Everything Everything


Nobody’s list of priorities for a great gig is topped by seeing a band starting to tour a new album that won’t be out for a couple of months. When homeboys Everything Everything open with ‘Night of the Long Knives’, a song nobody present could possibly have heard yet, you could be forgiven for thinking that we might be in for a long night. But the rapturous reaction at said song’s climax is enough evidence that in fact tonight will be more special than that.

It’s all about the pacing. By my count there are seven tracks from A Fever Dream, an August release ahead of this June gig, but they are evenly dispersed and satisfyingly interrupted by a glittering gallery of the previous three albums’ standouts. The opener, for example, is swiftly followed by ‘Kemosabe’, an arms-in-the-air, hip-swinging celebration that does nothing to relieve the aftershock of what has been the hottest day of the year.

“You’ll know this one,” is singer Jonathan Higgs’ introduction to ‘Regret’, the Get To Heaven single that brings even the balcony to their feet (I’m not sure they sit down again all night). Similarly, debut album cut ‘Suffragette Suffragette’, which they dedicated to Marc Riley, is ecstatic, a hopscotch between various levels of falsetto that for some of us is the as yet unsurpassed peak of this band’s career.

The relatively rare album cut ‘Choice Mountain’ from Arc is still driven by a heartbreaking melody, and ‘Spring/Sun/Winter/Dread’ is as jump-tastic as ever. The latter presents one of the night’s rare opportunities for a genuine guitar solo, a wirey, compact, un-pretentious flurry from Alex Robertshaw that only makes the jumps fly higher.

The new tracks are strong, evenly split between two different progressions for the band: on the one hand, ‘Ivory Tower’ and ‘Big Game’ showcase the heaviest rock riffs and head nodding from the band so far; meanwhile, ‘Desire’ and title track ‘Fever Dream’ are more synth-driven, the latter evoking an 80s piano house number in the style of Frankie Knuckles. When the album lands, it may take a few by surprise.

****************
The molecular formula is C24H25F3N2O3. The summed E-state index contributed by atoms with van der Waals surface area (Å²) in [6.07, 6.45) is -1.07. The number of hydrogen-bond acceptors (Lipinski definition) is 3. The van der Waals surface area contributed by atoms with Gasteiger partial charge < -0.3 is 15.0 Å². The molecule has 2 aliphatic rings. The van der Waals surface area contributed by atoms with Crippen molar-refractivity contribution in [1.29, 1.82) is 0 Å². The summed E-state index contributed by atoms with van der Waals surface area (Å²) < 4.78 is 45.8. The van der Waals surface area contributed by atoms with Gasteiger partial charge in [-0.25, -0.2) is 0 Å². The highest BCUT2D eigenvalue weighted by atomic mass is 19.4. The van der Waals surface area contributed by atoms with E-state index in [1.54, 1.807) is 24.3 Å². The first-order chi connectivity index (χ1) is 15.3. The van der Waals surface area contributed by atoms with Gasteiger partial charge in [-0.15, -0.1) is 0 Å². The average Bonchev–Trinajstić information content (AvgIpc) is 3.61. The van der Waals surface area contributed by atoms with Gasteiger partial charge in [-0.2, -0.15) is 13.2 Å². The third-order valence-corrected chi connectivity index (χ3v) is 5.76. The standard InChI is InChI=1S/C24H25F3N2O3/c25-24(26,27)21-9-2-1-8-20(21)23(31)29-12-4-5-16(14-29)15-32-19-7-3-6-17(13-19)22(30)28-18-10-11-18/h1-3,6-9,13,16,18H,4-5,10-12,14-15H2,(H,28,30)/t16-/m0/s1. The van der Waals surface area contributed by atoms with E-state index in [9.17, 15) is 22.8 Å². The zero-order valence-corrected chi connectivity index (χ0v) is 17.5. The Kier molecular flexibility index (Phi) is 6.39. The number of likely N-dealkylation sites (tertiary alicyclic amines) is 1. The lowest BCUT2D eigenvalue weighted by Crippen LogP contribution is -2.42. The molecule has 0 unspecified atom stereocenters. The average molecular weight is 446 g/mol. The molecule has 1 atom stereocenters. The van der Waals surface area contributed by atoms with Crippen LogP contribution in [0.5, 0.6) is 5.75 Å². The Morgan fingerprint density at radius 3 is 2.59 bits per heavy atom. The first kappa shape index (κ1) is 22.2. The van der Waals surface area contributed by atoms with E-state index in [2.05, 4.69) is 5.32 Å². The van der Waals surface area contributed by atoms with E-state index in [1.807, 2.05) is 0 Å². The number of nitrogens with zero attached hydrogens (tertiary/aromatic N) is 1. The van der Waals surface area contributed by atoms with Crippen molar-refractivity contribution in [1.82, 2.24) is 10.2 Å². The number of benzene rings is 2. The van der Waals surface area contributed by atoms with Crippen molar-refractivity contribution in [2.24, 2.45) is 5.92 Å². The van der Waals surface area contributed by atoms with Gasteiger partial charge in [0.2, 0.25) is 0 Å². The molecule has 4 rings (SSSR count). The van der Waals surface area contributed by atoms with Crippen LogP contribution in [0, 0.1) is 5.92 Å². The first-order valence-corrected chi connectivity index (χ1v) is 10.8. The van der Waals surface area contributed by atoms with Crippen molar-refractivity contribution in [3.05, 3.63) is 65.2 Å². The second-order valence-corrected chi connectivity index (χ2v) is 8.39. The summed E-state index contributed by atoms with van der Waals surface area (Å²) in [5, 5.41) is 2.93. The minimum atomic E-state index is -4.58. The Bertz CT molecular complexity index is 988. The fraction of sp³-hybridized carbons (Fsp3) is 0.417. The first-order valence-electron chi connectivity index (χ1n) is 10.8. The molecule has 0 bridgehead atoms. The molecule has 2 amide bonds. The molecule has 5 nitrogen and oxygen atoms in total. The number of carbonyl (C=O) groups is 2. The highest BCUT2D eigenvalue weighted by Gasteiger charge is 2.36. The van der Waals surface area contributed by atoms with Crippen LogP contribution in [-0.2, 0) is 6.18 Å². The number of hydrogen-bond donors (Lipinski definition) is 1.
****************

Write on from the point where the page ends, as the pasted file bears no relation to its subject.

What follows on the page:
They close the main set with ‘Distant Past’, the danciest track of their output so far. The five enormous spotlights behind the band go into overdrive, and here we are under them, losing our hydration. As they leave the stage and the mania of the crowd eventually drops, what emerges is an entirely unprompted rendition of “ohhh, Jeremy Corbyn”, to the familiar White Stripes theme. When, reader, was the last time a politician inspired such a thing without any cue?

Upon their return, they launch into new single ‘Can’t Do’, the first release from the new album and their happiest, house-iest song to date. It is not hard to foresee this becoming one of the songs of the summer of 2017. Finally, ‘No Reptiles’: it has been said that a great band is identified by the fact that their fans’ favourite song is not one of the commercial singles, but a mutually appreciated album track. In that case, I suppose Everything Everything must be a great band, because no song tonight is more loved than this. It is the biggest, most emotional reaction of the night. Manchester famously loves its own, and they may not have a better band right now than this.

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Max Pilley

I'm a refugee in Manchester, having successfully escaped Birmingham in 2007. I'm a soon-to-be journalism student, used to edit the music section of the Manchester Uni paper, and have done a little radio production to boot. I've been adding bits and pieces to Silent Radio since 2012, mostly gig reviews, but a few albums too. Also hoping now to get involved with the brilliant radio show. When doing none of that, you can usually find me at some gig venue somewhere around town.